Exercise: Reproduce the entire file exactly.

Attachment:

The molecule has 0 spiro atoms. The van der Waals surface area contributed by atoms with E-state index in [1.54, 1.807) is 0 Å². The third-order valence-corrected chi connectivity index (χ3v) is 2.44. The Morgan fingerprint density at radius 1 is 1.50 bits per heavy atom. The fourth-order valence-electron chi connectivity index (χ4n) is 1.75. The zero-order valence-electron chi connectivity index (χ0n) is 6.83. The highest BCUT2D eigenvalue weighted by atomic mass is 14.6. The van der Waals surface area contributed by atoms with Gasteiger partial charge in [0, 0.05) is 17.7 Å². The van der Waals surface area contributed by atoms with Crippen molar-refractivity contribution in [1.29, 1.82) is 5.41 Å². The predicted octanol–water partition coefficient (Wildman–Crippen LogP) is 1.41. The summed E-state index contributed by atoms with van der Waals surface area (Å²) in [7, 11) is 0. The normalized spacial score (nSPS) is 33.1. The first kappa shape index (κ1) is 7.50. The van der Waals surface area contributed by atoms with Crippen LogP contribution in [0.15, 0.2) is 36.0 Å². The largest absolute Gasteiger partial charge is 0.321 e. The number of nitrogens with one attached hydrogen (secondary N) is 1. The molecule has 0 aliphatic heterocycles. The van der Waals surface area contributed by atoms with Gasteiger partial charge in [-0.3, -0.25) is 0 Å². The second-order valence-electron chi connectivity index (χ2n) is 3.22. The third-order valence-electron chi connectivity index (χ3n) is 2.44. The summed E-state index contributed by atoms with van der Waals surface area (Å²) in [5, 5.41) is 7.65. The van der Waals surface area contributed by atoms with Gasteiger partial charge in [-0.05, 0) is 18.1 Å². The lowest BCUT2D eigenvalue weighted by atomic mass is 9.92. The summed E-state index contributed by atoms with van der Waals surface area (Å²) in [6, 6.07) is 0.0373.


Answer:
The molecule has 0 spiro atoms. The van der Waals surface area contributed by atoms with E-state index in [1.54, 1.807) is 0 Å². The third-order valence-corrected chi connectivity index (χ3v) is 2.44. The Morgan fingerprint density at radius 1 is 1.50 bits per heavy atom. The fourth-order valence-electron chi connectivity index (χ4n) is 1.75. The zero-order valence-electron chi connectivity index (χ0n) is 6.83. The highest BCUT2D eigenvalue weighted by atomic mass is 14.6. The van der Waals surface area contributed by atoms with Gasteiger partial charge in [0, 0.05) is 17.7 Å². The van der Waals surface area contributed by atoms with Crippen molar-refractivity contribution in [1.29, 1.82) is 5.41 Å². The predicted octanol–water partition coefficient (Wildman–Crippen LogP) is 1.41. The summed E-state index contributed by atoms with van der Waals surface area (Å²) in [7, 11) is 0. The normalized spacial score (nSPS) is 33.1. The first kappa shape index (κ1) is 7.50. The van der Waals surface area contributed by atoms with Crippen LogP contribution in [0.15, 0.2) is 36.0 Å². The largest absolute Gasteiger partial charge is 0.321 e. The number of nitrogens with one attached hydrogen (secondary N) is 1. The molecule has 0 aliphatic heterocycles. The van der Waals surface area contributed by atoms with Gasteiger partial charge in [-0.3, -0.25) is 0 Å². The second-order valence-electron chi connectivity index (χ2n) is 3.22. The third-order valence-electron chi connectivity index (χ3n) is 2.44. The summed E-state index contributed by atoms with van der Waals surface area (Å²) in [5, 5.41) is 7.65. The van der Waals surface area contributed by atoms with Gasteiger partial charge in [-0.05, 0) is 18.1 Å². The lowest BCUT2D eigenvalue weighted by atomic mass is 9.92. The summed E-state index contributed by atoms with van der Waals surface area (Å²) in [6, 6.07) is 0.0373.